Researcher working with cultured human embryonic stem cells

Stem cells

What do we mean by stem cells?

If a differentiated cell divides by mitosis, all its descendants will be identical to it and to one another. A stem cell can do more, producing stem cells or differentiating into specialised cells. They’re also self-renewing, which means that they can go on and on dividing to create more stem cells, maintaining the stem cell pool.

Stem cells vary in their potency (how much they can differentiate). A newly fertilised egg, or zygote, and the products of its first few divisions are made of totipotent cells. These cells can give rise to any cell type in the body, and the placenta, and so can produce a whole organism. Embryonic stem cells, a few steps beyond the egg in development, are pluripotent – they can become many types of specialised cell, but not placental cells.

Multipotent cells, which can give rise to just a few types of cell, include those in bone marrow that can generate red or white blood cells. Most adult stem cells (those found in differentiated tissues and organs) are multipotent. Unipotent cells, such as those in the skin, make just one fully differentiated cell type, usually where lots of new cells are needed regularly.

A lot of research focuses on the transitions between these states. One basic question is whether pluripotent cells maintain pluripotency ‘by default’ or need a continuing signal to keep them differentiating.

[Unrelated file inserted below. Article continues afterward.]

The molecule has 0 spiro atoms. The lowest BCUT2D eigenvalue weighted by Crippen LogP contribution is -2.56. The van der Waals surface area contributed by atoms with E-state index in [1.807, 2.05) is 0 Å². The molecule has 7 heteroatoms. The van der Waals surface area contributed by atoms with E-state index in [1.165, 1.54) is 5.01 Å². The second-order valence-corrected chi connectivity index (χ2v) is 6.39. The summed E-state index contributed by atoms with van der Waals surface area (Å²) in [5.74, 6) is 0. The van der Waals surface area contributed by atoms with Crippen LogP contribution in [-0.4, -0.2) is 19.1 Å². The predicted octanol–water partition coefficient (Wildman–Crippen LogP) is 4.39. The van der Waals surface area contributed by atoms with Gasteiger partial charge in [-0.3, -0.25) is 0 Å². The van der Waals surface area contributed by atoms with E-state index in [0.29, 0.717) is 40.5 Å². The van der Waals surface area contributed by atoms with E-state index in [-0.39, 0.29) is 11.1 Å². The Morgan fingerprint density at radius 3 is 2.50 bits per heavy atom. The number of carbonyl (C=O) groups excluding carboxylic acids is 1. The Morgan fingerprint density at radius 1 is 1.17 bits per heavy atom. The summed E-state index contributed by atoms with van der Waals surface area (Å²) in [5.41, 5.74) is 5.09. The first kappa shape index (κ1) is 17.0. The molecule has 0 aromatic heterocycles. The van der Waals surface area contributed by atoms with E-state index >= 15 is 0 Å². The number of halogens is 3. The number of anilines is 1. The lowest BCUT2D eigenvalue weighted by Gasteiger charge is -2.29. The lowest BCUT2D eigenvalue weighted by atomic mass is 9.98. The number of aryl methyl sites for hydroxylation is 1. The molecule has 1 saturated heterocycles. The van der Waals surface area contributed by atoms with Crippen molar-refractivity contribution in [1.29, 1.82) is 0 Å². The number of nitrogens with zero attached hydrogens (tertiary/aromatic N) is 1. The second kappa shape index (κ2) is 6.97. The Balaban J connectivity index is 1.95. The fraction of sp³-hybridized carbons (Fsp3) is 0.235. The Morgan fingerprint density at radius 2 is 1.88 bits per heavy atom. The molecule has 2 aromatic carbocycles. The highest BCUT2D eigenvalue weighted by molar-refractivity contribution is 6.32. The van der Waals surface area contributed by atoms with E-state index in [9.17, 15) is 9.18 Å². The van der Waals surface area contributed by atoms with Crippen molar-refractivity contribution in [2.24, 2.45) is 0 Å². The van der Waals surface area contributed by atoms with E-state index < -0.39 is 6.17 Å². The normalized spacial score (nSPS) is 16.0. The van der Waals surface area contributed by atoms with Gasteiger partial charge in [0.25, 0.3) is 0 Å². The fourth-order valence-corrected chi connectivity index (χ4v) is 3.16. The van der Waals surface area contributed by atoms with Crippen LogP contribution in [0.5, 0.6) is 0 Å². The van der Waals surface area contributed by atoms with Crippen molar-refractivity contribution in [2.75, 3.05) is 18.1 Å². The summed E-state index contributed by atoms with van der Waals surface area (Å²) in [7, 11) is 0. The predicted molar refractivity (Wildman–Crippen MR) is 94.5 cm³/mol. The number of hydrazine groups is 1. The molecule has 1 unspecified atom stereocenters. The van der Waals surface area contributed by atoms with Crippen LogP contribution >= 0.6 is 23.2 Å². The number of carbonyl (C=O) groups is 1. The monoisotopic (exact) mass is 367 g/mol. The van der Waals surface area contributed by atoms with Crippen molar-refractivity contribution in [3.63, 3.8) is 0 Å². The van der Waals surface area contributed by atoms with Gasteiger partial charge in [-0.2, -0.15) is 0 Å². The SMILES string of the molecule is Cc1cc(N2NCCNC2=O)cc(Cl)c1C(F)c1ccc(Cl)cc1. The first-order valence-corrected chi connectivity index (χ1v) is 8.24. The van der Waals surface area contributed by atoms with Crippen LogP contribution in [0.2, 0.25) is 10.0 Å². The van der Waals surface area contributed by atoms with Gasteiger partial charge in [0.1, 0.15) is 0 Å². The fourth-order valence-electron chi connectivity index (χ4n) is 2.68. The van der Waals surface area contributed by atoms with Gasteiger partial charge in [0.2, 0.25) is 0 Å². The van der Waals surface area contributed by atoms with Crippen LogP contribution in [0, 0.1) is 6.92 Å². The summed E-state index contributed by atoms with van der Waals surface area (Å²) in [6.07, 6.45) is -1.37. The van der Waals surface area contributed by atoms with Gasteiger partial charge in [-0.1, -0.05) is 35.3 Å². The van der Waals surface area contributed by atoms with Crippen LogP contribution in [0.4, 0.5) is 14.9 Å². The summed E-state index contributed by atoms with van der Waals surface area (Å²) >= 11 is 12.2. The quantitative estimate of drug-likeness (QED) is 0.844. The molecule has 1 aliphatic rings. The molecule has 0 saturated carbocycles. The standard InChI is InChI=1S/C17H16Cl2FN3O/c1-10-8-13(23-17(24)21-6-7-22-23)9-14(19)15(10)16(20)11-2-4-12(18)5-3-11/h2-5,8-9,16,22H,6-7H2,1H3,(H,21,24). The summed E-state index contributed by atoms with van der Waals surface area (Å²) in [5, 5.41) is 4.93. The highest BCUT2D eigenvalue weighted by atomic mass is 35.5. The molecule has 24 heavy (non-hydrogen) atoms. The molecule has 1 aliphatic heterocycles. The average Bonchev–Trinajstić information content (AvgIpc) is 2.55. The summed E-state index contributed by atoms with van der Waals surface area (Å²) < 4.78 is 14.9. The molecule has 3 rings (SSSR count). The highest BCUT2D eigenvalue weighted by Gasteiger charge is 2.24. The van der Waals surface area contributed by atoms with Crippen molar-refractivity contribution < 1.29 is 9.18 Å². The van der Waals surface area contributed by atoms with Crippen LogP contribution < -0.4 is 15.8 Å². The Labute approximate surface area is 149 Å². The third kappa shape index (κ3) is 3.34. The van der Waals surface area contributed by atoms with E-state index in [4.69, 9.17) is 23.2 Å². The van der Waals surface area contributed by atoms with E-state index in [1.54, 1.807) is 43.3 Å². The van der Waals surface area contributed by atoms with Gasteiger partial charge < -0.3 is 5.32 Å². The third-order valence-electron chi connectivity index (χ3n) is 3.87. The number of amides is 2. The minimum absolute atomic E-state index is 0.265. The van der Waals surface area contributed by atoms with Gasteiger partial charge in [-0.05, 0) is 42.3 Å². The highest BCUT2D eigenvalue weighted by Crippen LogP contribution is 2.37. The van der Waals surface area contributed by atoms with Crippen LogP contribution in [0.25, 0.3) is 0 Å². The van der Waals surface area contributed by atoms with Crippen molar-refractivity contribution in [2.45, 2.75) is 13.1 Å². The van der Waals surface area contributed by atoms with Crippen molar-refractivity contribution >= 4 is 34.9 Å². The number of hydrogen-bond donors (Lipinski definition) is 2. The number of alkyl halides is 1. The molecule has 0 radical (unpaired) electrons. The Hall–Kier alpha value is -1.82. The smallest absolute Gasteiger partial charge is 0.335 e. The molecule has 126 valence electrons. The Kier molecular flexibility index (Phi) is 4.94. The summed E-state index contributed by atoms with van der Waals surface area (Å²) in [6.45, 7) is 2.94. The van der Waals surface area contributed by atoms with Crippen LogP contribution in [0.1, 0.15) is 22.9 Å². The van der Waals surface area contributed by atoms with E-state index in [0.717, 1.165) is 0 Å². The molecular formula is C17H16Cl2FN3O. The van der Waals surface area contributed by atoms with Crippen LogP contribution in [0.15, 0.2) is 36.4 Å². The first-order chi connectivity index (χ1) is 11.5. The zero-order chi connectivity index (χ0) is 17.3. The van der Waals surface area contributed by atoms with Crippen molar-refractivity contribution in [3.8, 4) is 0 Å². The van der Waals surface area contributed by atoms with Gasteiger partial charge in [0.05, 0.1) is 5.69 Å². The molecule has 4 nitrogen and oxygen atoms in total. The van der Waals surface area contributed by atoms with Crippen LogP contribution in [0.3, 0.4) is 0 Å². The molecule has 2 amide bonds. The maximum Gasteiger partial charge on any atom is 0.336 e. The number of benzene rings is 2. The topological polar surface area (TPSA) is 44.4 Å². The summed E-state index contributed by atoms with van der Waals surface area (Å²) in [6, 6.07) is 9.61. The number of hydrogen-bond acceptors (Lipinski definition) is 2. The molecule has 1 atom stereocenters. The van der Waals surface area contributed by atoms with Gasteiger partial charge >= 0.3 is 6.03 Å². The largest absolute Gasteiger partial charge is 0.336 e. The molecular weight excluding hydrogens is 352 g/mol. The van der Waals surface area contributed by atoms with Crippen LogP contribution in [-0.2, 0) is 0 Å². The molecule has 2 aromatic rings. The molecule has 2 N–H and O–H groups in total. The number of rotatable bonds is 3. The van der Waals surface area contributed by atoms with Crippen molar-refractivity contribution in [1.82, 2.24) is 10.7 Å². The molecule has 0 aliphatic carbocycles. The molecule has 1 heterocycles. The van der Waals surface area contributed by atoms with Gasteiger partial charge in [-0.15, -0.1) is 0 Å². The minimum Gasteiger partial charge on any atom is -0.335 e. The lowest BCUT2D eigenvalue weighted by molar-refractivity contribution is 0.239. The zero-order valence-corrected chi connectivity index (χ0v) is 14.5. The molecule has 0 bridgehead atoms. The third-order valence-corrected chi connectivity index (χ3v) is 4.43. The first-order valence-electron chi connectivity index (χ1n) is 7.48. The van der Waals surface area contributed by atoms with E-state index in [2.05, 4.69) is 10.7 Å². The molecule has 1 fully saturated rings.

Recent research suggests that pluripotency, in embryonic stem cells, is mediated by a network of epigenetics (proteins that influence whether or not a gene is read) by activating genes involved in sustaining pluripotency and repressing genes that are involved in differentiation and development. Furthermore, it has been suggested that epigeneticmultipotent regulation (factors that affect how easily DNA can be read) works alongside transcription factors to maintain pluripotency by preventing development-related genes being read. It has also been suggested that this allows these genes to be inactive but still ready to be used if the cell needs to undergo rapid differentiation.

Lead image:

Researcher picking colonies of cultured human embryonic stem cells.

Wellcome Library, London CC BY NC

References

About this resource

This resource was first published in ‘The Cell’ in February 2011 and reviewed and updated in September 2015.

Topics:
Cell biology, Medicine, Health, infection and disease
Issue:
The Cell
Education levels:
16–19, Continuing professional development